MANILA –Sen. Panfilo “Ping” Lacson filed on Wednesday a bill seeking to give the Internal Affairs Service (IAS) of the Philippine National Police (PNP) more teeth.
Lacson, former PNP chief, said Senate Bill 1310 sought to make the IAS more effective and efficient in the light of efforts to cleanse the police ranks.
Lacson’s bill wants the IAS to have a strength of five percent the total strength of the PNP, with any personnel joining the IAS not joining any other unit of the PNP.
It wants the IAS to conclude its investigation within 30 days, after which appropriate administrative and/or criminal charges will be filed immediately. IAS has up to 30 days to resolve an administrative case against an erring PNP member.
His bill states that decisions by the IAS will be “final and executory but may be appealed before the Interior Secretary, where the penalty involves dismissal, demotion or suspension for more than 90 days; or forfeiture of benefits equivalent to more than 90 days of pay.”
Moreover, the IAS will have regular release of funds based on the approved annual general appropriations, to increase its fiscal independence. It will also conduct inspections and audits of PNP units and personnel.
The bill also seeks to expand the IAS’ motu propio investigation powers, covering “all acts and omissions, which tend to discredit the institution and hinder it from performing its tasks effectively and efficiently.”
It will allow IAS to make its own disciplinary rules and mechanism, including adopting provisions of the Armed Forces of the Philippines’ military justice system for uniformed personnel; and guidelines of the Civil Service Commission for non-uniformed personnel.
To enhance its capacity for resisting graft and corruption; the bill wants the IAS to conduct character-building and similar activities, conduct intelligence operations in aid of lifestyle checks and investigations; and strengthen investigations of PNP personnel subject to its jurisdiction.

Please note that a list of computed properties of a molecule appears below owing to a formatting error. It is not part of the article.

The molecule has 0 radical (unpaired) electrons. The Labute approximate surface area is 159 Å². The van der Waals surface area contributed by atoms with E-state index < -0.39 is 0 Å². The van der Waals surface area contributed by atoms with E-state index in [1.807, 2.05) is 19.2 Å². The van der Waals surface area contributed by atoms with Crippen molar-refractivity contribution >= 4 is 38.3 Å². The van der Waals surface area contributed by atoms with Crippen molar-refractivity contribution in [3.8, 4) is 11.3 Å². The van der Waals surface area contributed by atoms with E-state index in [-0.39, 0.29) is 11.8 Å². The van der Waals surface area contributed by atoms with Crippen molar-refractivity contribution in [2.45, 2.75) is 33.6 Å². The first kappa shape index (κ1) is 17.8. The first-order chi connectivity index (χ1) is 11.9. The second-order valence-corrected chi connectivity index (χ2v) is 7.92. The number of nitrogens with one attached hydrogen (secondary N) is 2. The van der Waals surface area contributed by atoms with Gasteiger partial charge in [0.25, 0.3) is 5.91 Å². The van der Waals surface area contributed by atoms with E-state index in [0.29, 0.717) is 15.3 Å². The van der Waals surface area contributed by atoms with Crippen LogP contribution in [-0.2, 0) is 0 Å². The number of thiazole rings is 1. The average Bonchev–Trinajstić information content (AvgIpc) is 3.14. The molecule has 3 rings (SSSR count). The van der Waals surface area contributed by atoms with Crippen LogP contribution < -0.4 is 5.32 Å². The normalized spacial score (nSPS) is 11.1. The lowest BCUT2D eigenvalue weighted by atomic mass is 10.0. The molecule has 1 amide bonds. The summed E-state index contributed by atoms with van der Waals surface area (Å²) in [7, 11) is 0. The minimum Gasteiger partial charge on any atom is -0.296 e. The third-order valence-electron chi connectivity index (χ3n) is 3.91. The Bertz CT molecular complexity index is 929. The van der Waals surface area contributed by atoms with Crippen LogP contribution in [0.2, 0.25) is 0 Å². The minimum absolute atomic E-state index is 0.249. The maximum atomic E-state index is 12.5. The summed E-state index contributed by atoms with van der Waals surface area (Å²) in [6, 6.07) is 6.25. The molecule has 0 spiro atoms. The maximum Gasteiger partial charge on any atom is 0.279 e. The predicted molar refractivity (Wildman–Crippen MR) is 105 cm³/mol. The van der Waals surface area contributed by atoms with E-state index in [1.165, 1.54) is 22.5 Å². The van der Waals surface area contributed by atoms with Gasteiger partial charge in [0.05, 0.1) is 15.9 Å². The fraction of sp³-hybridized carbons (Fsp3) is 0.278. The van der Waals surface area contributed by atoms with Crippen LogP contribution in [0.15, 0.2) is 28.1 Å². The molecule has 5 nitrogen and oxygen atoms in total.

It will also impose restrictions, file appropriate criminal cases against PNP members before courts as evidence warrants, and actively assist in prosecution of such cases. The IAS shall also conduct summary proceedings and hearings of PNP personnel facing administrative charges.
The IAS will file cases against police personnel who violate the provisions of restrictive custody, including the custodian of those under restrictive custody.
It will also issue clearances including recommendations for promotion, transfer or appointment, and for financial transactions of PNP personnel.
“In order for IAS to fulfill (its) functions, it is crucial that the pertinent provisions of the law guarantee that the organization is capacitated and empowered in instilling discipline and enhancing performance of personnel and units of the police force at all levels of its command,” Lacson said.
Lacson said that the IAS would have a national, regional, district, provincial and city offices. It will be headed by the Inspector General, with a rank of Police Deputy Director General. He will be assisted by deputy inspectors general for administration and operations. The deputies will have a rank of Police Director.
The Inspector General must be an active duty commissioned officer of the PNP, a member of the Philippine Bar in good standing, and a holder of a Police Executive Service Eligibility, Career Service Executive Eligibility, or Career Executive Service Eligibility.
Directors of regional offices will have the rank of Chief Superintendent, while directors of provincial and city offices will have the rank of Senior Superintendent.